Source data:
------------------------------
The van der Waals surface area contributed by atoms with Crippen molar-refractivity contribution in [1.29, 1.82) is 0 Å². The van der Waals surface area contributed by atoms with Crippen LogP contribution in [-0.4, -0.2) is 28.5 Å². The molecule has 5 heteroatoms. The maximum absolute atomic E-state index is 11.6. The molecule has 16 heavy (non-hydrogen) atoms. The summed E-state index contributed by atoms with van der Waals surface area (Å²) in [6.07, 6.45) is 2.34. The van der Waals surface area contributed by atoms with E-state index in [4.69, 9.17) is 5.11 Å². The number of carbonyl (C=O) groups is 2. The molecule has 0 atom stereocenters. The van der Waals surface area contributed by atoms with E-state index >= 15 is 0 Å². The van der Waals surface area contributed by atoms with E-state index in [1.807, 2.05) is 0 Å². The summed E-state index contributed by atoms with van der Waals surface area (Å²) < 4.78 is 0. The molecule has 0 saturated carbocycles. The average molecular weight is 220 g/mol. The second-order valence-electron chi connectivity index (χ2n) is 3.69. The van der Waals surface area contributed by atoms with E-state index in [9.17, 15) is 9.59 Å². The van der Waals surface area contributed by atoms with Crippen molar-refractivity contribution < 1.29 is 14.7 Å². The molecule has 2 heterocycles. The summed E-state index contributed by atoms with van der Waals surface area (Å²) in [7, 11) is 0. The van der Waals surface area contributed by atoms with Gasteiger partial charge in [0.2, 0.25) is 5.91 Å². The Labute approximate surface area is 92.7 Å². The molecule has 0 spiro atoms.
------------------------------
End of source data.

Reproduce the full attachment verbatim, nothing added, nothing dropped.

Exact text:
The van der Waals surface area contributed by atoms with Crippen molar-refractivity contribution in [1.29, 1.82) is 0 Å². The van der Waals surface area contributed by atoms with Crippen LogP contribution in [-0.4, -0.2) is 28.5 Å². The molecule has 5 heteroatoms. The maximum absolute atomic E-state index is 11.6. The molecule has 16 heavy (non-hydrogen) atoms. The summed E-state index contributed by atoms with van der Waals surface area (Å²) in [6.07, 6.45) is 2.34. The van der Waals surface area contributed by atoms with E-state index in [4.69, 9.17) is 5.11 Å². The number of carbonyl (C=O) groups is 2. The molecule has 0 atom stereocenters. The van der Waals surface area contributed by atoms with E-state index >= 15 is 0 Å². The van der Waals surface area contributed by atoms with E-state index in [1.807, 2.05) is 0 Å². The summed E-state index contributed by atoms with van der Waals surface area (Å²) < 4.78 is 0. The molecule has 0 saturated carbocycles. The average molecular weight is 220 g/mol. The second-order valence-electron chi connectivity index (χ2n) is 3.69. The van der Waals surface area contributed by atoms with E-state index in [9.17, 15) is 9.59 Å². The van der Waals surface area contributed by atoms with Crippen molar-refractivity contribution < 1.29 is 14.7 Å². The molecule has 2 heterocycles. The summed E-state index contributed by atoms with van der Waals surface area (Å²) in [7, 11) is 0. The van der Waals surface area contributed by atoms with Gasteiger partial charge in [0.2, 0.25) is 5.91 Å². The Labute approximate surface area is 92.7 Å². The molecule has 0 spiro atoms.